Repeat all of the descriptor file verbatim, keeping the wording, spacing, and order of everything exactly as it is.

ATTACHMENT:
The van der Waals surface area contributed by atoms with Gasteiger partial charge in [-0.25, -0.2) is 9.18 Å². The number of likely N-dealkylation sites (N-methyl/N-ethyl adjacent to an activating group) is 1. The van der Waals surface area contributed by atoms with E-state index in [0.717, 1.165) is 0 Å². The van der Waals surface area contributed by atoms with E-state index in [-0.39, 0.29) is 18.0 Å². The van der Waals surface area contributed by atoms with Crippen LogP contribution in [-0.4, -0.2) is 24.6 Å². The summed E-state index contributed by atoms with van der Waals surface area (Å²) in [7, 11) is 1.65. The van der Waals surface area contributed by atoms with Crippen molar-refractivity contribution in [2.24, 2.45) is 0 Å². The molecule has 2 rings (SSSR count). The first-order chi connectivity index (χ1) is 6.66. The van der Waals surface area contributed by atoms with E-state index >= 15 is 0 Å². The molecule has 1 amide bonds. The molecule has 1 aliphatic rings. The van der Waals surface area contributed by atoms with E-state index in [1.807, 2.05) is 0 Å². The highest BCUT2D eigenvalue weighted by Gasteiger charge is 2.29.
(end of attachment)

The van der Waals surface area contributed by atoms with Gasteiger partial charge in [-0.25, -0.2) is 9.18 Å². The number of likely N-dealkylation sites (N-methyl/N-ethyl adjacent to an activating group) is 1. The van der Waals surface area contributed by atoms with E-state index in [0.717, 1.165) is 0 Å². The van der Waals surface area contributed by atoms with E-state index in [-0.39, 0.29) is 18.0 Å². The van der Waals surface area contributed by atoms with Crippen LogP contribution in [-0.4, -0.2) is 24.6 Å². The summed E-state index contributed by atoms with van der Waals surface area (Å²) in [7, 11) is 1.65. The van der Waals surface area contributed by atoms with Crippen molar-refractivity contribution in [2.24, 2.45) is 0 Å². The molecule has 2 rings (SSSR count). The first-order chi connectivity index (χ1) is 6.66. The van der Waals surface area contributed by atoms with E-state index >= 15 is 0 Å². The molecule has 1 amide bonds. The molecule has 1 aliphatic rings. The van der Waals surface area contributed by atoms with E-state index in [1.807, 2.05) is 0 Å². The highest BCUT2D eigenvalue weighted by Gasteiger charge is 2.29.